After reading the headlines of Jeffery Epstein’s untimely demise I’ve considered how to write about it.  Do I focus on the unlikely victims of the patriarchy (the men themselves) or do I focus on how the purchasing and using girls and women as a  commodity has become expected in our culture? 

I’m going with the latter for now. Perhaps, I’ll get to the former later.

In the past week I’ve watched two movies that show the common objectification of women as an everyday occurrence.   Yesterday I watched the Clint Eastwood film “The Mule”, in which Eastwood plays an elderly man named Earl that naïvely becomes a drug runner for the cartel after suffering a financial set back. 

After making several thousands of dollars Earl buys himself a nice new truck, he buys back his home lost to foreclosure, then Earl, a father and grandfather to a daughter and granddaughter buys himself two prostitutes.

In a later scene, Earl is rewarded for his excellent work by the head boss of the cartel.  He’s is invited to big boss’s huge estate where they celebrate with alcohol and barely dressed women dancing provocatively with the men including Earl.  The camera is sure to catch Earl’s hands provocatively moving over the woman’s bare ass.

Eventually, the big boss whispers in the ear of one of the women to take Earl to his room and stay with him all night to make him happy.  Moments later we cut to the room where Earl, still a father of and grandfather of a daughter and granddaughter, gleefully receives the gift of a beautiful woman willing to pleasure a 90 year old man sexually when a second woman enters the room to obviously double Earl’s pleasure.    

In this mainstream movie, that I’m sure many people have watched, we see the purchase of women for sex by powerful, wealthy and ruthless men.  We also see a normal, seemingly kind and gentle man with a sense of new power in the form of money, a father and grandfather purchase women as product to be used for sex.  (I keep saying father and grandfather to a daughter and grand daughter purposefully).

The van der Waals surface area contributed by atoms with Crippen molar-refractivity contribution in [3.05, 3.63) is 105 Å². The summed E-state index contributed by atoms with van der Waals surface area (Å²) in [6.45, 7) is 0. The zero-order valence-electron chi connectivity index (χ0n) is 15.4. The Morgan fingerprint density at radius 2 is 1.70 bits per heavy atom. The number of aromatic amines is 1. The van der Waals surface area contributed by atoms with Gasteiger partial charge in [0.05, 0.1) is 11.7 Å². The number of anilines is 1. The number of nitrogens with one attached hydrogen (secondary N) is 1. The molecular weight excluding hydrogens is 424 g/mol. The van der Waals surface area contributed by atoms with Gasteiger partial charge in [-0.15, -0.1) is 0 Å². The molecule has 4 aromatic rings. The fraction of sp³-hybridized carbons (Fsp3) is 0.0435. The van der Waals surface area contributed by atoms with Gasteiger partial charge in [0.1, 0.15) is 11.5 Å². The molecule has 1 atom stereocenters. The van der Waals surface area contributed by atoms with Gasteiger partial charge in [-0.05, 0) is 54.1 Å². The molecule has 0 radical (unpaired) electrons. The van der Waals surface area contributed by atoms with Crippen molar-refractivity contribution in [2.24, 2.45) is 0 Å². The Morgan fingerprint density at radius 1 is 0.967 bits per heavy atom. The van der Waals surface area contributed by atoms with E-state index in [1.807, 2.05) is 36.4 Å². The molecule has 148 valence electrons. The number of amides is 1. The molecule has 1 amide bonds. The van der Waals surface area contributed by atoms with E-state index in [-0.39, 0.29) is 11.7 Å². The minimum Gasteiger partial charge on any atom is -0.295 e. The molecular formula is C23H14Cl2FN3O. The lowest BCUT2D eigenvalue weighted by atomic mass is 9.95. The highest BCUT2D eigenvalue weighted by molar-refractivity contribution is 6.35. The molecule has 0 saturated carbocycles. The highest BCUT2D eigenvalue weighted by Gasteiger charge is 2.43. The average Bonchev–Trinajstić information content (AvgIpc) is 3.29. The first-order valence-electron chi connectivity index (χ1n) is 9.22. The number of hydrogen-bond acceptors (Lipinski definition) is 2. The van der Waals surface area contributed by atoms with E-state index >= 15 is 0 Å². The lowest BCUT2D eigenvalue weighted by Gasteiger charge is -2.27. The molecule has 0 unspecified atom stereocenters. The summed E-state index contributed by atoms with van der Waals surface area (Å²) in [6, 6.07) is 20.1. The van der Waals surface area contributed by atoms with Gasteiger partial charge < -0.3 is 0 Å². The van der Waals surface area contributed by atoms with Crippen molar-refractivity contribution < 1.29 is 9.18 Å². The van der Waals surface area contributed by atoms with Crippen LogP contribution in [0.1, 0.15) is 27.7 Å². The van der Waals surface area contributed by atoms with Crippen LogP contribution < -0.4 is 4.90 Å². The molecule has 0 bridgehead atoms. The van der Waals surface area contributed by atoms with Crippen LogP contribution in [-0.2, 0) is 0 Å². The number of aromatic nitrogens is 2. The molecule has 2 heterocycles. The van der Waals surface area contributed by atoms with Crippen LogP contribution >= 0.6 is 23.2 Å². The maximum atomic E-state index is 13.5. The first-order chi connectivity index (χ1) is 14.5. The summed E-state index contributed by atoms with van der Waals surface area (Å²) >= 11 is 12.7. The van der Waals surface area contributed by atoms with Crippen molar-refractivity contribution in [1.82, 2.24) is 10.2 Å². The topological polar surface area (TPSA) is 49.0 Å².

As a viewer of the movie you will probably find yourself assuming that the women are prostitutes by choice and can come and go the party or Earl’s hotel room as they please.  You may assume that it’s business transaction they want to partake in.

But in the real world, the world of Jeffery Epstein, girls and women are lured into and forced to be sex-slaves every single day.  They have pimps that are controlling where they go, what they do, how much they eat and drink and how many times a day they are raped.  They are beaten and abused in violent sex acts forced upon them by the wealthy powerful men who feel entitled to their bodies.  They are physically and emotionally abused by the pimps who “own” them and often by the men who buy them. 

Jeffery Epstein and the many powerful men that befriended him are proof of that.

It’s convenient to think that the women are there on their own accord.  That they’ve for some reason chosen to make money this way.  It’s convenient to believe that only ruthless criminals would treat women this way. It’s convenient to think all of these victims are “of age”

But the truth is deeply inconvenient.  Even the “good” guys find power in buying women. 

Seeing this objectification in the media so often has de-sensitized us so profoundly that we may not even draw the parallels between Epstien and a Hollywood movie. In fact most miss it completely. 

Then we find ourselves disappointed when the men we respect and admire like Tiger Woods, Matt Lauer, and the many politicians you may have voted for start getting busted for their dehumanizing acts against girls and women. The truth is our patriarchal culture has trained men to expect that power and has us to look past it. .

I challenge you notice how many times you see in movies, music videos, commercials, television shows, and even video games men buying women, women being used as a reward for power.  Then I challenge you to doubt why our next generation of boys become entitled and our girls become their victims.  

We women must first see the parallels and bring them to the attention of our loved ones and friends. It’s up to us to protect our one another in a world that has turned a blind eye to the violence against our girls and our sisters.

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